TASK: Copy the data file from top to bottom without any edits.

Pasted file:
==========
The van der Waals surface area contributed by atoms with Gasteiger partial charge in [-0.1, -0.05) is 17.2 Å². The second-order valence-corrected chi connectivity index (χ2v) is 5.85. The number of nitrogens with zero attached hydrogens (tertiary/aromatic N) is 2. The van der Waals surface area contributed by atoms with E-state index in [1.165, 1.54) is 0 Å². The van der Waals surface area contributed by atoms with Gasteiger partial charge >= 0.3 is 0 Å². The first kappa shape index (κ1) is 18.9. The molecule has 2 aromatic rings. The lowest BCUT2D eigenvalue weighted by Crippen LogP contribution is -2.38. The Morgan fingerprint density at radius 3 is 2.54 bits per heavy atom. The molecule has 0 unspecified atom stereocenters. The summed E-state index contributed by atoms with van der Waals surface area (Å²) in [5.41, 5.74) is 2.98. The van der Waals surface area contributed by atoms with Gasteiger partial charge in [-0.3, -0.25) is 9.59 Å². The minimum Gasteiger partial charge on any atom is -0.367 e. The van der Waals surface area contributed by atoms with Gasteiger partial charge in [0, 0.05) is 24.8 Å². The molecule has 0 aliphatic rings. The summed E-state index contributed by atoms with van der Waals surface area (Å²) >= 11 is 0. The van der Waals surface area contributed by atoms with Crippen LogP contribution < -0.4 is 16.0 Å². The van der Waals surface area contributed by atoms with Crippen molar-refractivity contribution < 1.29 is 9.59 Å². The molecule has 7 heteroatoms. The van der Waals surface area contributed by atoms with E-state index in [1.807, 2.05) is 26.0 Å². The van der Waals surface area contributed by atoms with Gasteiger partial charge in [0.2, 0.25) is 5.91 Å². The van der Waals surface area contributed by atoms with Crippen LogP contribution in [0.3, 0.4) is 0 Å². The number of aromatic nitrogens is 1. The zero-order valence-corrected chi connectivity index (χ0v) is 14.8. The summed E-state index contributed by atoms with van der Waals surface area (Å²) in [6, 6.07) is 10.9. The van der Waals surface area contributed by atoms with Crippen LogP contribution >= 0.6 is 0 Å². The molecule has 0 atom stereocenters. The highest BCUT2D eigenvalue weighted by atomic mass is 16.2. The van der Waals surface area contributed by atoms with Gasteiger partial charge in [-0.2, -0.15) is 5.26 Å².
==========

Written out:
The van der Waals surface area contributed by atoms with Gasteiger partial charge in [-0.1, -0.05) is 17.2 Å². The second-order valence-corrected chi connectivity index (χ2v) is 5.85. The number of nitrogens with zero attached hydrogens (tertiary/aromatic N) is 2. The van der Waals surface area contributed by atoms with E-state index in [1.165, 1.54) is 0 Å². The van der Waals surface area contributed by atoms with Gasteiger partial charge >= 0.3 is 0 Å². The first kappa shape index (κ1) is 18.9. The molecule has 2 aromatic rings. The lowest BCUT2D eigenvalue weighted by Crippen LogP contribution is -2.38. The Morgan fingerprint density at radius 3 is 2.54 bits per heavy atom. The molecule has 0 unspecified atom stereocenters. The summed E-state index contributed by atoms with van der Waals surface area (Å²) in [5.41, 5.74) is 2.98. The van der Waals surface area contributed by atoms with Gasteiger partial charge in [-0.3, -0.25) is 9.59 Å². The minimum Gasteiger partial charge on any atom is -0.367 e. The van der Waals surface area contributed by atoms with Gasteiger partial charge in [0, 0.05) is 24.8 Å². The molecule has 0 aliphatic rings. The summed E-state index contributed by atoms with van der Waals surface area (Å²) >= 11 is 0. The van der Waals surface area contributed by atoms with Crippen LogP contribution < -0.4 is 16.0 Å². The van der Waals surface area contributed by atoms with Crippen molar-refractivity contribution < 1.29 is 9.59 Å². The molecule has 7 heteroatoms. The van der Waals surface area contributed by atoms with E-state index in [1.807, 2.05) is 26.0 Å². The van der Waals surface area contributed by atoms with Gasteiger partial charge in [0.2, 0.25) is 5.91 Å². The van der Waals surface area contributed by atoms with Crippen LogP contribution in [0.3, 0.4) is 0 Å². The number of aromatic nitrogens is 1. The zero-order valence-corrected chi connectivity index (χ0v) is 14.8. The summed E-state index contributed by atoms with van der Waals surface area (Å²) in [6, 6.07) is 10.9. The van der Waals surface area contributed by atoms with Crippen LogP contribution >= 0.6 is 0 Å². The molecule has 0 atom stereocenters. The highest BCUT2D eigenvalue weighted by atomic mass is 16.2. The van der Waals surface area contributed by atoms with Gasteiger partial charge in [-0.2, -0.15) is 5.26 Å².